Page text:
Burning Man, which celebrates its 30th anniversary this year, has grown from a tiny summer solstice bonfire gathering on the beach in 1986 near San Francisco to such a powerful cultural phenomenon.
Running this year from Aug. 28 to Sept. 5, Burning Man – where attendees include Google’s Sergey Brin and Larry Page, Amazon’s Jeff Bezos, iHeartMedia chairman Bob Pittman, director Chris Weitz (who met and married his wife, Mercedes Martinez, there) and such celebrities as Anne Hathaway, Jared Leto and Michelle Rodriguez – might scare off some people, but not the 70,000 who now throng the counter-cultural festival.
In recent years, though, Burning Man has been roiled by growing pains brought on by success. (Tickets, $390 to $1,200, go on sale each year on BurningMan.org in February and quickly sell out.) What are known as plug-and-play or turnkey camps have sprung up, where people pay thousands of dollars to have everything set up and provided for them when they arrive, including showers, air conditioning, private chefs, guides and even costumes. Critics have howled that the camps violate principles of Burning Man, including radical self-reliance, participation, gifting, communal effort and decommodification.
A temporary encampment of tents, yurts and RVs dubbed Black Rock City that rises for one week in the hot and desolate Nevada desert, Burning Man – guided by 10 principles that include participation, civic responsibility, immediacy and inclusion – is Cirque du Soleil, Coachella, Art Basel and Woodstock all rolled into one, under a layer of notoriously hard-to-scrub-off mineral dust.
“It’s really hard to explain why it’s so amazing to be in the desert with no shower, no physical comforts. It’s really harsh,” says Levi Vieira, a makeup artist who married his partner, Zack Bunker, a digital asset manager, there in 2014. “It’s really a vacation for the soul, not for the body.”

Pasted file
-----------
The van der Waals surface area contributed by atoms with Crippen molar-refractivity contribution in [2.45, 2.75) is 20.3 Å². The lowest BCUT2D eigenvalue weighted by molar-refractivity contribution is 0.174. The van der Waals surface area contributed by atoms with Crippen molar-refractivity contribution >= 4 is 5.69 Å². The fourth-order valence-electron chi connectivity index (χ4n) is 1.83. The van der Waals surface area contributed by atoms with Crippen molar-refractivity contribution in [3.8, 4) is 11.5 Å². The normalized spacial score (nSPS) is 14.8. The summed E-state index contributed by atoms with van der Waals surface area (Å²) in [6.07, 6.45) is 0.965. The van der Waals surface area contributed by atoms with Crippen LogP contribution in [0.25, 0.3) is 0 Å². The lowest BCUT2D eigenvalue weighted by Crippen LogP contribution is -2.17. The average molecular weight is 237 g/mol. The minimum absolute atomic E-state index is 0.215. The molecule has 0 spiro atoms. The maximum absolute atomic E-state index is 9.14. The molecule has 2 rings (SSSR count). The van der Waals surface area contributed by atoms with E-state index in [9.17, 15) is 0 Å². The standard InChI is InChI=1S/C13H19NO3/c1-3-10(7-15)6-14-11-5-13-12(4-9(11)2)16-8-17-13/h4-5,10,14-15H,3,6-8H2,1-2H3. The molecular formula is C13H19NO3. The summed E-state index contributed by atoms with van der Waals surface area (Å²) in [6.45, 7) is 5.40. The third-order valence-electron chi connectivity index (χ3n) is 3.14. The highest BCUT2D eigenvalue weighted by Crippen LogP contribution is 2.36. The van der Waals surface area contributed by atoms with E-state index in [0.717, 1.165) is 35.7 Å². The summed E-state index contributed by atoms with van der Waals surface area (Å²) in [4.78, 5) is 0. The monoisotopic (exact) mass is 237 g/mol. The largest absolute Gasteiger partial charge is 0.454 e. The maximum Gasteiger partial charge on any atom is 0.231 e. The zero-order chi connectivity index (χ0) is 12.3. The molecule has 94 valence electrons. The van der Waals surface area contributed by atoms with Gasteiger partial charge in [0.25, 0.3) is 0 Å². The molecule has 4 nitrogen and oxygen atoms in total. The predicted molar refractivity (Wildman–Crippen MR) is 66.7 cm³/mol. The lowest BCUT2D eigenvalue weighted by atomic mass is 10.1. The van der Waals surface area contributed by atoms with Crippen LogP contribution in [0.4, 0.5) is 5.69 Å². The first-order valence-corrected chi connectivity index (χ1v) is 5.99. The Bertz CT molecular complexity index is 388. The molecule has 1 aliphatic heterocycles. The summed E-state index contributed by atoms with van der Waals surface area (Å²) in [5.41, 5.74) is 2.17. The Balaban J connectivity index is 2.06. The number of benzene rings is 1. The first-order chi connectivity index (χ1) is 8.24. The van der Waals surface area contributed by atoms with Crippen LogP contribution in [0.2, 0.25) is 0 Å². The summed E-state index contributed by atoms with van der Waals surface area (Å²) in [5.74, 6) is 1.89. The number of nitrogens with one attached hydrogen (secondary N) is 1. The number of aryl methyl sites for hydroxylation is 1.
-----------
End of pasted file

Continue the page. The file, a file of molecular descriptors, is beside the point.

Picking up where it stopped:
Regulars call the festival – located in a desert basin called a playa – life-changing. “If you work in a creative industry, this is a must-see,” says Amazon Studios head of drama and 13-time attendee Morgan Wandell. Says artist Trek Thunder Kelly, who has been going for more than two decades: “Imagine that you’ve taken the red pill in The Matrix and walked into Alice in Wonderland on the planet Tatooine. You can have free waffles with a crew dressed like Elvis, make jewelry in a Bedouin tent, learn how to pole dance [and] take a seminar on making absinthe.”
Costume-wise, there’s no such thing as subtle, and people enjoying the anonymity of dust-blocking masks include Will Smith and Katy Perry, whose goggles caused her to take a spill on a Segway in 2015. “People can cut loose without people knowing who you are,” says Fifty Shades of Grey and House of Cards producer Dana Brunetti, who “Burned” for the first time in 2014. Notes Hand of God actor Julian Morris, who stars in the upcoming Watergate film Felt: “You want something that’s as loud and ridiculous as you can possibly imagine; someone lent me a sequined circus master jacket.” Jokes Gersh agent Jeff Greenberg, who has been going for four years: “Bring a tutu. Otherwise, you will look silly.”
As it is every year, nothing is for sale (except for coffee and ice) in what is called a giving economy, whether it’s camps that give away grilled cheeses or beignets, have open bars or misting stations or games (one year, there was flaming skee ball), or simply offer free hugs. “You might be cycling around on the playa, and you’ll see this tent with older folks cycling on stationary bikes to generate a motor to make shaved ice with syrups like you get in Hawaii,” says Morris, “and they are just giving them to you in the heat and the dust.” Explains Greenberg: “The first year I went, we talked about what we were bringing. I was bringing coconut water, and someone said they were bringing empathy, and I remember thinking, ‘If I hand you a coconut water and you hand back some empathy, I’m going to be pissed.’ Now I get it, the idea of listening to people and how it makes me a better agent and human. So getting that recharged every year is really important.”
The festival recently has become more of an EDM scene – Skrillex, Diplo and Major Lazer all have done sets there – prompting the Burning Man Project (the nonprofit that runs the festival, which brought in $32 million in funds in 2014, according to its most recent annual report) to crack down on camps that publicize their DJ rosters ahead of time. The organizers – explaining in a statement that “Burning Man doesn’t have ‘headliners'” – don’t want it to be seen as a music festival. Says Jennifer Raiser, author of the new book Burning Man: Art on Fire: “Unlike, say, Coachella, it’s not about buying your ticket and waiting to be entertained. It’s about figuring out how you can entertain everyone else.”